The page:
A short-lived display of relatively high quality occurred in Berkshire, UK, in the morning of 4th March, 2017. A routine check at 9:35 local time suggested the presence of faint 18° and 23° parhelia, in addition to the usual 22° stuff, so I collected my camera, tripod and blocker and set up the system in a nearby park area. After just 25 minutes the display was all over, but there had been enough time to capture three 30-frame series for stacking.
In addition to the 18° and 23° parhelia, both visible to the eye during the display, the processed stacks suggest parts of 20° and 35° (and possibly 24°) circular halos. Unfortunately, the region of 9° halo is over-exposed in my photos. However, as far as my visually-based observations are to be trusted, there simply were no halos 9° from the Sun.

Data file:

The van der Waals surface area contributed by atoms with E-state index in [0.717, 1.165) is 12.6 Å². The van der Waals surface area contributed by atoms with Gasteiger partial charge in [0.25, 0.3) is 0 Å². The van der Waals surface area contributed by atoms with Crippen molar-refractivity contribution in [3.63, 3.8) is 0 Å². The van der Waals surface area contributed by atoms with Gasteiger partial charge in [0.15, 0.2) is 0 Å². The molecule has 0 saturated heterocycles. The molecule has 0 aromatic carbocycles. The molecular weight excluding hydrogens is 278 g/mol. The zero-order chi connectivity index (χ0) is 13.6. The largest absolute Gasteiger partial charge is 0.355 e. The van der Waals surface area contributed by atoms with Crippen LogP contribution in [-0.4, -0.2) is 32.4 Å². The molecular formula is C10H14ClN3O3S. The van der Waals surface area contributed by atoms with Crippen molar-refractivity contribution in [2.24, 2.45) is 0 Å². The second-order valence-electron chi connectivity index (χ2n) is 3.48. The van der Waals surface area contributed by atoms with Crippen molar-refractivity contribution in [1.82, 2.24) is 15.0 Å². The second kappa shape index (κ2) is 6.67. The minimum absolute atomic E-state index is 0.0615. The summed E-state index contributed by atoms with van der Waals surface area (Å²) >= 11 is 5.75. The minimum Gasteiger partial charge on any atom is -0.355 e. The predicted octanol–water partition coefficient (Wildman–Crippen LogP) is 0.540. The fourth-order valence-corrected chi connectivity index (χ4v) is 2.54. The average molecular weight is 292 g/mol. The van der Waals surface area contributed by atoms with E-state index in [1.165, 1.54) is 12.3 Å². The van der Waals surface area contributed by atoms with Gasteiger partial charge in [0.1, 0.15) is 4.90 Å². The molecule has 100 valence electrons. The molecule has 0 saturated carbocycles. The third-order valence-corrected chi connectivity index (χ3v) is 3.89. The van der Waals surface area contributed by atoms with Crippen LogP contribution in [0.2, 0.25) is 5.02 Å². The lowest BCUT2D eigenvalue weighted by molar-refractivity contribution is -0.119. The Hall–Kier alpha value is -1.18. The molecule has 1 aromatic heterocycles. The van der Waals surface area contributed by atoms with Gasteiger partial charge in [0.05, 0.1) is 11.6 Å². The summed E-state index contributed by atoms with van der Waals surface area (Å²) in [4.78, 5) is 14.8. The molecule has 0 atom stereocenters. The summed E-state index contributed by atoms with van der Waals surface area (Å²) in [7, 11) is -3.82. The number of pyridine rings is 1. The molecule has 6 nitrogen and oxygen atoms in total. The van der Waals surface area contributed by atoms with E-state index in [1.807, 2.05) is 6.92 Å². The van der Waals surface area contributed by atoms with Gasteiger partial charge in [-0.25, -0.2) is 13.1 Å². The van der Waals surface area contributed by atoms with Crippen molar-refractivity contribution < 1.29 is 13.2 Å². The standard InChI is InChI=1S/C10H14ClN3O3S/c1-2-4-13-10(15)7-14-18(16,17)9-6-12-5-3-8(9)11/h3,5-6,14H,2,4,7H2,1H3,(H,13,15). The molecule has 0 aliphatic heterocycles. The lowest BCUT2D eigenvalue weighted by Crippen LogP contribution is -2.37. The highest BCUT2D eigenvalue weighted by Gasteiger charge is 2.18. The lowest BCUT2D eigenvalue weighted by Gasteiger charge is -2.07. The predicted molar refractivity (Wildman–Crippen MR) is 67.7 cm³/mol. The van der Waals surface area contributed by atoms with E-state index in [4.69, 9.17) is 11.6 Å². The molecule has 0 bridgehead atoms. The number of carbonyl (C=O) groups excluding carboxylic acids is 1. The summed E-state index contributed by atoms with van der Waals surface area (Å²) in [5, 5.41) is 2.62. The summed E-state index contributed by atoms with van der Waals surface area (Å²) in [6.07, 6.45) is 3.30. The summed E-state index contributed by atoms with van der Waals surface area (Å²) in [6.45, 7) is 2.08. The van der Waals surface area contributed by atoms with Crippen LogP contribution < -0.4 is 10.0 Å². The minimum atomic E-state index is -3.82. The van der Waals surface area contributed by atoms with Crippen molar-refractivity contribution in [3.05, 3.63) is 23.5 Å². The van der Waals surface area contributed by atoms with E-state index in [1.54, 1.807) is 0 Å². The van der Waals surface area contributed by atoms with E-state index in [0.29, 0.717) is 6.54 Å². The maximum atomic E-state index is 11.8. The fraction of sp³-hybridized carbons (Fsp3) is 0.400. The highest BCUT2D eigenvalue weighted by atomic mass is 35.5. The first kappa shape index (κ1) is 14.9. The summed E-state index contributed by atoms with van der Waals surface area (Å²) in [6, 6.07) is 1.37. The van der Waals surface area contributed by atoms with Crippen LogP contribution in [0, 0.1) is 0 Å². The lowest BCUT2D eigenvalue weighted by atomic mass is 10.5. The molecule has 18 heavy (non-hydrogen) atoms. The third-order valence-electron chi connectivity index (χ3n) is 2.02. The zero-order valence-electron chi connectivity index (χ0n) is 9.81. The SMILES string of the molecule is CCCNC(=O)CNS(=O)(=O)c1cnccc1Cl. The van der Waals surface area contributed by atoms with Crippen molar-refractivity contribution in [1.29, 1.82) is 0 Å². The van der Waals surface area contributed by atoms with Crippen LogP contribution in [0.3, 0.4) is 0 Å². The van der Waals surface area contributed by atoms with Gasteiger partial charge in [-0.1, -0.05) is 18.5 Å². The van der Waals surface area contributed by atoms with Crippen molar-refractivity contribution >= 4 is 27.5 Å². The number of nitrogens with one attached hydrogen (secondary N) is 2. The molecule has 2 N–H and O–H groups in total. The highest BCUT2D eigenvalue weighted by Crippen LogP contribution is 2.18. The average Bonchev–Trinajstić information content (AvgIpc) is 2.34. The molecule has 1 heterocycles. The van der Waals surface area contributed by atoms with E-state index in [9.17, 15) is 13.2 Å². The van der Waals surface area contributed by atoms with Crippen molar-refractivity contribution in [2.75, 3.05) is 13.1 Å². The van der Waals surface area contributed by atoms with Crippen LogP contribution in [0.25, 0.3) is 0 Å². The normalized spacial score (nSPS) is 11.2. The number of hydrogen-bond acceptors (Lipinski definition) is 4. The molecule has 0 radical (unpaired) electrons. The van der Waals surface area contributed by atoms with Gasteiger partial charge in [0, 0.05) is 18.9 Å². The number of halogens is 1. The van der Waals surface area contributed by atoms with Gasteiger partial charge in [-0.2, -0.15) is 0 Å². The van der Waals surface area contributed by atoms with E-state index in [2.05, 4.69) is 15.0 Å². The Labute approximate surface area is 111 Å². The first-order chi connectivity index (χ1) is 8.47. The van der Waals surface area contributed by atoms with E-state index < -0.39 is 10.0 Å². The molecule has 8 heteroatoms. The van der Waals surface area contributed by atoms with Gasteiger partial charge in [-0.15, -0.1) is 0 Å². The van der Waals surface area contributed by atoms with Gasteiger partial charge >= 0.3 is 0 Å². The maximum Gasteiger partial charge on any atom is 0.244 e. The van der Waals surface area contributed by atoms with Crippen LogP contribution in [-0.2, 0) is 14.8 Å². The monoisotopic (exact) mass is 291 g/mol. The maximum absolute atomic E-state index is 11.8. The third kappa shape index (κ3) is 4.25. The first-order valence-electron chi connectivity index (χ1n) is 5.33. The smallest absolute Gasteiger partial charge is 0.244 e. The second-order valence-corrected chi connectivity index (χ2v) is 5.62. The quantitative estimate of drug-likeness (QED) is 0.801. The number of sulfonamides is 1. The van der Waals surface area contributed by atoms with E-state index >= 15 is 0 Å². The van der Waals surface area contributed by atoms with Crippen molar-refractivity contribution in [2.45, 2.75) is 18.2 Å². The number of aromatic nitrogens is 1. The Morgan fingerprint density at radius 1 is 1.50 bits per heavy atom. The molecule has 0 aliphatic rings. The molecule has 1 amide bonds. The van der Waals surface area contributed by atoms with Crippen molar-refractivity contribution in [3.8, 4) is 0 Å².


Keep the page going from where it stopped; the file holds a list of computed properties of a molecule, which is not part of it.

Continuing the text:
Given that we are dealing with a cirrus display here, I find the presence of both supralateral and infralateral arcs indicative of fairly ideal column crystals. This is confirmed by the side-view stack, as faint Wegener and subhelic arcs can be identified. The latter crosses the parhelic circle near the tall tree at the bottom. Just slightly further away from the Sun, there is a 120° parhelion too.